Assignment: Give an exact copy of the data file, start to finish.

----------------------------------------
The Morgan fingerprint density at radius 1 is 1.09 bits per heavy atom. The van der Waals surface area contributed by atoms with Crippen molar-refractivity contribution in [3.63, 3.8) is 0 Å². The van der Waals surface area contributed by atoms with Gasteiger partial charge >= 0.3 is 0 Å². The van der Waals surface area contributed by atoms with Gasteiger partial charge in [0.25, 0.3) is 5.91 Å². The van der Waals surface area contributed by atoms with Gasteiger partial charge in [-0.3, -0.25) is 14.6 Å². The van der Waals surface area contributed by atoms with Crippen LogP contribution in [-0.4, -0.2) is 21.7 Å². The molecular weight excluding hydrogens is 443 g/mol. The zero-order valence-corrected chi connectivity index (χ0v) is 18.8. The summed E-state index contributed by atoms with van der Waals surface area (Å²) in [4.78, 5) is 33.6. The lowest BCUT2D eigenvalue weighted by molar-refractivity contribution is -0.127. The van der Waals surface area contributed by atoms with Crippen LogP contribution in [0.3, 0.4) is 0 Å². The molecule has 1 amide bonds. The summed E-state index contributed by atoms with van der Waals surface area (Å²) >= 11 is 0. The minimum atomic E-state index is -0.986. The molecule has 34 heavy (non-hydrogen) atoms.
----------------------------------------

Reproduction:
The Morgan fingerprint density at radius 1 is 1.09 bits per heavy atom. The van der Waals surface area contributed by atoms with Crippen molar-refractivity contribution in [3.63, 3.8) is 0 Å². The van der Waals surface area contributed by atoms with Gasteiger partial charge >= 0.3 is 0 Å². The van der Waals surface area contributed by atoms with Gasteiger partial charge in [0.25, 0.3) is 5.91 Å². The van der Waals surface area contributed by atoms with Gasteiger partial charge in [-0.3, -0.25) is 14.6 Å². The van der Waals surface area contributed by atoms with Crippen LogP contribution in [-0.4, -0.2) is 21.7 Å². The molecular weight excluding hydrogens is 443 g/mol. The zero-order valence-corrected chi connectivity index (χ0v) is 18.8. The summed E-state index contributed by atoms with van der Waals surface area (Å²) in [4.78, 5) is 33.6. The lowest BCUT2D eigenvalue weighted by molar-refractivity contribution is -0.127. The van der Waals surface area contributed by atoms with Crippen LogP contribution in [0.3, 0.4) is 0 Å². The molecule has 1 amide bonds. The summed E-state index contributed by atoms with van der Waals surface area (Å²) >= 11 is 0. The minimum atomic E-state index is -0.986. The molecule has 34 heavy (non-hydrogen) atoms.